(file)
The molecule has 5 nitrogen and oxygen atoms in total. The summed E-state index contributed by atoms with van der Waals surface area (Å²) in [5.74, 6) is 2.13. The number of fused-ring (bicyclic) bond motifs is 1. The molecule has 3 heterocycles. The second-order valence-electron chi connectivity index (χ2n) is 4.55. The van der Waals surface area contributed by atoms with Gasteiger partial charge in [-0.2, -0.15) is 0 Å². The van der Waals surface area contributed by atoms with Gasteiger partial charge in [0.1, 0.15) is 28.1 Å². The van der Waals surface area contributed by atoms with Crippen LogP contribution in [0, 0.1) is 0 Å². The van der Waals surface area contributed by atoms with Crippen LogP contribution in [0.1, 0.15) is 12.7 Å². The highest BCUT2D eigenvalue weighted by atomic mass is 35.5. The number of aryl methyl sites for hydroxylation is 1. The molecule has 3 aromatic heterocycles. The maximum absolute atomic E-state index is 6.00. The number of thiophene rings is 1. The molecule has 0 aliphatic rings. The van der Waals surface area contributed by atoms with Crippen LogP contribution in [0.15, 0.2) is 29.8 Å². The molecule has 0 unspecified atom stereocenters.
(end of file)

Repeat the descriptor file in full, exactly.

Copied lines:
The molecule has 5 nitrogen and oxygen atoms in total. The summed E-state index contributed by atoms with van der Waals surface area (Å²) in [5.74, 6) is 2.13. The number of fused-ring (bicyclic) bond motifs is 1. The molecule has 3 heterocycles. The second-order valence-electron chi connectivity index (χ2n) is 4.55. The van der Waals surface area contributed by atoms with Gasteiger partial charge in [-0.2, -0.15) is 0 Å². The van der Waals surface area contributed by atoms with Gasteiger partial charge in [0.1, 0.15) is 28.1 Å². The van der Waals surface area contributed by atoms with Crippen LogP contribution in [0, 0.1) is 0 Å². The van der Waals surface area contributed by atoms with Crippen LogP contribution in [0.1, 0.15) is 12.7 Å². The highest BCUT2D eigenvalue weighted by atomic mass is 35.5. The number of aryl methyl sites for hydroxylation is 1. The molecule has 3 aromatic heterocycles. The maximum absolute atomic E-state index is 6.00. The number of thiophene rings is 1. The molecule has 0 aliphatic rings. The van der Waals surface area contributed by atoms with Crippen LogP contribution in [0.15, 0.2) is 29.8 Å². The molecule has 0 unspecified atom stereocenters.